thanks for the advice. A friend of mine actually does that stuff. FEA is great for steel but it's extremely complicated with composites as the layers react in odd ways and fiber oritentation as well as part shape makes a large difference. it will be more powerful for me to physically test the tools.


Partner brent_e


Jan 23, 2010, 3:48 PM
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rschap wrote:
Very nice. If you need some heavier heads made let me know, maybe I can shoot something out on the water jet for you.

thanks! I might take you up on some waterjet parts.

EvilMonkey wrote:
nice looking tools. in addition to wrapping your handles, u might also think about wrapping some electrical splicing tape around the top of the shaft, near the head. that'll keep u from beating the crap outta the carbon fiber. also, have you seen the heads that grivel is putting on the quantum monsters? they'd look sick on ur tools and appear to be compatable.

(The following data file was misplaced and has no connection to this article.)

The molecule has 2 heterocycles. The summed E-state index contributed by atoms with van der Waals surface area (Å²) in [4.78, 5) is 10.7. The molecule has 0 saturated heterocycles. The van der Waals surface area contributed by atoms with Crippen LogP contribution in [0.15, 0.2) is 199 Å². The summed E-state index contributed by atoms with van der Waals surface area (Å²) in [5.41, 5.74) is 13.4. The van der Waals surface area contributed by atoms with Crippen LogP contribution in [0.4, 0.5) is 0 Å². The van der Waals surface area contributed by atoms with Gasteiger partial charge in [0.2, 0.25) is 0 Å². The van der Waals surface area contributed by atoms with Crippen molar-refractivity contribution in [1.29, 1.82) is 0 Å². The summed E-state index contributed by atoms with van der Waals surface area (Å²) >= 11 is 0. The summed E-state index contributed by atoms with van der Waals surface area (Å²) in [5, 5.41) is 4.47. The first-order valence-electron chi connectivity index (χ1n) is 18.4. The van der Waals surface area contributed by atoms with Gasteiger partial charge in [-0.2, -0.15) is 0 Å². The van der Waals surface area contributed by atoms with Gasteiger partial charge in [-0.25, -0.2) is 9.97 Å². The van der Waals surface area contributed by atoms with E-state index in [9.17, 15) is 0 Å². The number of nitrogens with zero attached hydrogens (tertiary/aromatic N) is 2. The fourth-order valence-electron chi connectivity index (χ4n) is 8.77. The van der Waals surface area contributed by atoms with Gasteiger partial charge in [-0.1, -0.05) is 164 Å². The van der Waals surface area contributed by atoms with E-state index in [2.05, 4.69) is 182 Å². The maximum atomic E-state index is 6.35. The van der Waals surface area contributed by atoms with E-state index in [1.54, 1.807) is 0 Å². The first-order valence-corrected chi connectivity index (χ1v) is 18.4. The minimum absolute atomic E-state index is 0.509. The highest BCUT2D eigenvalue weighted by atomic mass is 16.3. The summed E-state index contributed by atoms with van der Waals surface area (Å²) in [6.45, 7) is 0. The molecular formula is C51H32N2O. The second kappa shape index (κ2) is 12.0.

thanks Monkey,
I've got rubber splicing tape but I'm going to use plastidip on them. You're right about having something close to the head, though. I don't know if I'd be able to get a hold of the grivel bashguard but I will likely use something! thanks for that. I've kept them bare to show off the carbon.



small update. I've climbed some vertical stuff and a few mixed moves with them and they're very comfortable. hopefully in a couple weeks i'll have a few more going and can smash a couple!


climbist


Jan 27, 2010, 12:45 PM
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Nice tool! Inspiration to make my own!


Partner brent_e


Jan 27, 2010, 5:02 PM
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climbist wrote: